After that, I rolled up a Monster + Treasure encounter. I am fairly confident in my abilities to create suitable battles on the fly, so this one I mostly want to tweak with reference to the same changes I made to empty rooms. I rolled up a set of locale descriptors for the encounter. Then, I decided I wanted a better system for determining how the monster encounter is happening so I made and rolled for each of the groups below to create an outline.

Location (d6): 1 Stalking, 2-3 Monster Tracks, 4 Leavings, 5-6 Lair.

Rarity (d6) : 1-3 Common, 4-5 Uncommon, 6 Rare

Type (2d6): Construct, Magical, Demi-Human, Monstrous Humanoid, Humanoid, Beast, Vermin/Ooze, Magical Beast, Undead, Aberration, Planar

Reaction (d6): Frenzied, Hostile, Defensive, Indifferent, Neutral, Friendly

Each of these are intended to help me build an outline for the encounter, with the structure intending to help increase my creativity. I don’t want to be paralyzed with an abundance of choice. Location is to show during what part of the creatures day the players have crossed paths. Stalking indicates that the creature is now following the players for some reason, intending to initiate contact at some later point. Tracks are recent markings or clues that will lead an interested party right to the monster. Leavings are older tracks, ones that would identify the creature and give some clues to the location of its lair if investigated. The lair is the nest or home of the creature, and the creature is presumed to be present.

The treasure portion of things is fairly well covered by my treasure hoard generator, values notwithstanding. I have no insights to give here, other than to use whatever treasure generator you would normally use, or even prewrite a bunch of treasure hoards out and then draw from that list randomly.

Each encounter will have its own chance for traps and getting lost. If there is a trap or a chance of getting lost, then a second roll determines if the warning signs are related to a real problem or not. Investigating those signs always gives the right answer but takes time, with higher perception making the process faster. Clever players can sidestep any risk of such things by taking the right actions: stepping around a suspect patch of ground, consulting a map, etc. Getting lost forces the party’s navigator to make a check or choose: randomly move or wander then backtrack (either way losing the same amount of time). If the navigator fails badly, then I get to choose. Investigating the signs of getting lost is an automatic protection against getting lost. I’ll go into more detail of the signs as I get a better grip on what works and what doesn’t.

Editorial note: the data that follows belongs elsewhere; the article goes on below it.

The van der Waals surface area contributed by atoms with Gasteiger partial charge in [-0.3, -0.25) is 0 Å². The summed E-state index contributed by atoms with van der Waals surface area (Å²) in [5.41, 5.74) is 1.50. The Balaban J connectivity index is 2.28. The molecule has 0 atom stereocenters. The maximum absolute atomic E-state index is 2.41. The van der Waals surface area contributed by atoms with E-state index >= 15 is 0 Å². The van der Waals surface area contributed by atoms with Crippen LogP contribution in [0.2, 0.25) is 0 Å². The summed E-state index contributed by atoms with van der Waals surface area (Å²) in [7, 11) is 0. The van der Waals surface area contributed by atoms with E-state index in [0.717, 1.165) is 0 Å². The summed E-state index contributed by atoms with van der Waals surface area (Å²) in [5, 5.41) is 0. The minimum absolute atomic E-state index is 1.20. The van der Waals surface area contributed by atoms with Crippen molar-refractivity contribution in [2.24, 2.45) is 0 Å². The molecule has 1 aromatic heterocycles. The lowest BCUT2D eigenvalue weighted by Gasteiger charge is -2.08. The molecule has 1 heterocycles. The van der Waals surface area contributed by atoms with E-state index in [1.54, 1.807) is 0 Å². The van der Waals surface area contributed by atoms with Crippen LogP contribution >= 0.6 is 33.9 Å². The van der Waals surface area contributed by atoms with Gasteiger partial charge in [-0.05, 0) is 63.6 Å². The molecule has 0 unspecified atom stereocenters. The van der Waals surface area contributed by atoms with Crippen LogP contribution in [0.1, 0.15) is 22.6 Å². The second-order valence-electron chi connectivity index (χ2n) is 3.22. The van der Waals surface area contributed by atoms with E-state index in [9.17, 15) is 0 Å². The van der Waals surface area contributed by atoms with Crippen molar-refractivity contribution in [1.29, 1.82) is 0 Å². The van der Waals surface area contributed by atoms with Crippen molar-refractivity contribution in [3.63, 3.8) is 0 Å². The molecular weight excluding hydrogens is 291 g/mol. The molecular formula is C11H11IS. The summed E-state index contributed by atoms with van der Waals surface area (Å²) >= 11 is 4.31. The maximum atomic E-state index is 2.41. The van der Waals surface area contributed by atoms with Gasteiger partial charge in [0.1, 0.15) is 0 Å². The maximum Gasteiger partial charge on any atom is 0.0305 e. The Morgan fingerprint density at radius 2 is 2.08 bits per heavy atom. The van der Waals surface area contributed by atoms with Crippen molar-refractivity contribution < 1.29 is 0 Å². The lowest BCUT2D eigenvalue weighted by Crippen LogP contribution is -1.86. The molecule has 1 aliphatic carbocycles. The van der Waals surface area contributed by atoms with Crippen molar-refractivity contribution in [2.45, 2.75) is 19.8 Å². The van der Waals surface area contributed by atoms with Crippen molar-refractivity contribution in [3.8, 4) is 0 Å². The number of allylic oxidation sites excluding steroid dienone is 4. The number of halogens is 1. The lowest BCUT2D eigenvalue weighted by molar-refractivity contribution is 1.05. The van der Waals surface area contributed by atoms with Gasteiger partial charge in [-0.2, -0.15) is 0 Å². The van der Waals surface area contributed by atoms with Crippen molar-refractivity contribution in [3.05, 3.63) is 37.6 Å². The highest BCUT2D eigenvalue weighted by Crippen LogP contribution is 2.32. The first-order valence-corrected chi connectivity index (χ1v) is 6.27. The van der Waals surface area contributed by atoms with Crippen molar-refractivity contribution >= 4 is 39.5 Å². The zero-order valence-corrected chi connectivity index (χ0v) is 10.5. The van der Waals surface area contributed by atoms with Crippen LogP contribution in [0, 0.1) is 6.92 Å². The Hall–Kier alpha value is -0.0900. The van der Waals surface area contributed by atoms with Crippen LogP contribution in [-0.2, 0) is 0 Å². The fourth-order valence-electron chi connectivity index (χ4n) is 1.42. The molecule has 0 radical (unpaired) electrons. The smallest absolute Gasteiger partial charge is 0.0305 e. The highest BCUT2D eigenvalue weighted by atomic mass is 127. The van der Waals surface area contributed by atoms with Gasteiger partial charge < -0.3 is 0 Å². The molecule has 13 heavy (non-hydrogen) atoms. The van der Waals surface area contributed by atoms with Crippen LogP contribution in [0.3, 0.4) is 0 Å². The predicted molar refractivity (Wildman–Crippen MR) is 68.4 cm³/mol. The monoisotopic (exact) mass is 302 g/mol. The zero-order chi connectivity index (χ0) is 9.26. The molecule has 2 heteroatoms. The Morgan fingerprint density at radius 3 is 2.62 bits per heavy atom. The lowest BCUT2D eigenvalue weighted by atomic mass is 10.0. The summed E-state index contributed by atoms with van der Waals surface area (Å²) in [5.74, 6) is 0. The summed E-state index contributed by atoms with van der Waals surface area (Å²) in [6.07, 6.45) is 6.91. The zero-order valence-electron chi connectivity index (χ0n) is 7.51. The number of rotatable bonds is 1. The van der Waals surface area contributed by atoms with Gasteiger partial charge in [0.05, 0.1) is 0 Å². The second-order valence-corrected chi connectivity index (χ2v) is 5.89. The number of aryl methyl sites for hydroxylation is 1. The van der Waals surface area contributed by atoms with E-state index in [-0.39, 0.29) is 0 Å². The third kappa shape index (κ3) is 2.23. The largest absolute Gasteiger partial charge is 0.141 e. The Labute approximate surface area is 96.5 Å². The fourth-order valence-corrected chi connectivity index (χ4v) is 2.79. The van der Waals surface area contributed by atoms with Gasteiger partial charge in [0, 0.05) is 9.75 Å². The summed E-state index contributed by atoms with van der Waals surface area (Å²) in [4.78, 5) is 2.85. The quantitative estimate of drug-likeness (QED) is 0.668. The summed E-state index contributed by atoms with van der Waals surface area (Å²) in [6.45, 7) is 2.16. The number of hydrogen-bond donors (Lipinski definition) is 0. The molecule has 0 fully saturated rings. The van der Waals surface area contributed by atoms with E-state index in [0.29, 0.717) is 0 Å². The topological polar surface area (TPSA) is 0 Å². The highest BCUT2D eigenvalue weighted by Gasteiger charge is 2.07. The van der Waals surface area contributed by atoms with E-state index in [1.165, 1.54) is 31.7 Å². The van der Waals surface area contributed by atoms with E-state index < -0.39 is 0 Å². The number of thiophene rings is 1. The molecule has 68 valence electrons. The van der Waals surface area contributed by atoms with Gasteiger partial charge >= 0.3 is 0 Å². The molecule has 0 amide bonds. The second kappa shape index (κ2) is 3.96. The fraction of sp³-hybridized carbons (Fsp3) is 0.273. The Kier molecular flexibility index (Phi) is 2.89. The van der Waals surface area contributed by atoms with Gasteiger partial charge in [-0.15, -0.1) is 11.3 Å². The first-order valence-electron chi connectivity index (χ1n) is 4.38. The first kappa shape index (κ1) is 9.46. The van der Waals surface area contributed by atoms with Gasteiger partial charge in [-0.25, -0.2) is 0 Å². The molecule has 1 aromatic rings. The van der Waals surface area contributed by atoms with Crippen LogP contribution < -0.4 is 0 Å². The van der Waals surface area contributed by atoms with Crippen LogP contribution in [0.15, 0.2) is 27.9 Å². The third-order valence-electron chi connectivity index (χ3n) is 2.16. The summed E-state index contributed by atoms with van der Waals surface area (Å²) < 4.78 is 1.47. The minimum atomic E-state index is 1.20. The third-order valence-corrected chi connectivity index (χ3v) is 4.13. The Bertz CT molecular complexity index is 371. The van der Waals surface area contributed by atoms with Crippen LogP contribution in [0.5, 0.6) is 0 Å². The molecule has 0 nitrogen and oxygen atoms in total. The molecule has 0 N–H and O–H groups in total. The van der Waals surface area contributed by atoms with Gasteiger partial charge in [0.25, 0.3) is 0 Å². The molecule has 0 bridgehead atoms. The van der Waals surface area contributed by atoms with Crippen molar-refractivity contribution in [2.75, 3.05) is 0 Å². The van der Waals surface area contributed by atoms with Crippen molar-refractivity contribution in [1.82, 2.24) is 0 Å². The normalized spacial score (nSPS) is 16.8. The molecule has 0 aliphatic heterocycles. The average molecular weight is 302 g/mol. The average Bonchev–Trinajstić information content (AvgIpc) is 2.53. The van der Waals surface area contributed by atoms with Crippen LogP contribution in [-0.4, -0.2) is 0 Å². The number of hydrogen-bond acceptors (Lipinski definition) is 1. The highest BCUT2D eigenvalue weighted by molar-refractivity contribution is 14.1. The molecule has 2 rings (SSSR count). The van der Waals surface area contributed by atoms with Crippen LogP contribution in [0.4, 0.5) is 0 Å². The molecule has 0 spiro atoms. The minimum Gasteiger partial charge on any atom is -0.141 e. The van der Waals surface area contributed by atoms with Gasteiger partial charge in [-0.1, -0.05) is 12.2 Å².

Lost (d6): On a ‘6’, roll again. 1-3 is the severity, reduced by player actions. Unless it’s 0 or less, the navigator saves against getting lost, 4-6 False Signs.

Trap (d6): On a ‘6’ roll again. 1 Hazard, 2 Weather, 3 Trap, 4 False Hazard, 5 False Weather, and 6 False Trap.
For now that’s all I’ve got, and I’ve started a few discussions on G+ Communities I’m a part of. Leave a comment here or discuss there, I really appreciate any input you can give.


3 thoughts on “Hexcrawl Encounters: Sketching Things Out

  1. You might want to take a look at the One-Page Wilderness System (, and hack it so that it has some truly random encounters. It’s what I do for my hexcrawl.


    1. You’re not the first to suggest that tool. When I finally get something put together, I’ll be using big chunks of that to draw from.

      What sort of hacks to that system do you use in your game?


  2. In my current game, I have #12 as a purely random encounter, and I place the lair on the map with a quick roll (1d6 for direction, 1d6-3 for hexes away, and if it’s negative, you’ve hit its lair; I have a few tweaks, but that’s basically it). In retrospect, I should have had more of them be random, maybe taking away one each from 1-4 (in-hex encounter) and one or both of the other sure-fire encounters (5-6, which is 1 hex away, and 7-8, which is 2 hexes away), but I went out of my way to place the little lairs before I hit upon that tweak. The mountain lion encounter he gives is a good example of a lair that should be from a random table, not pre-placed, as it doesn’t affect the other encounters on the map at all, and it really isn’t worth the write-up.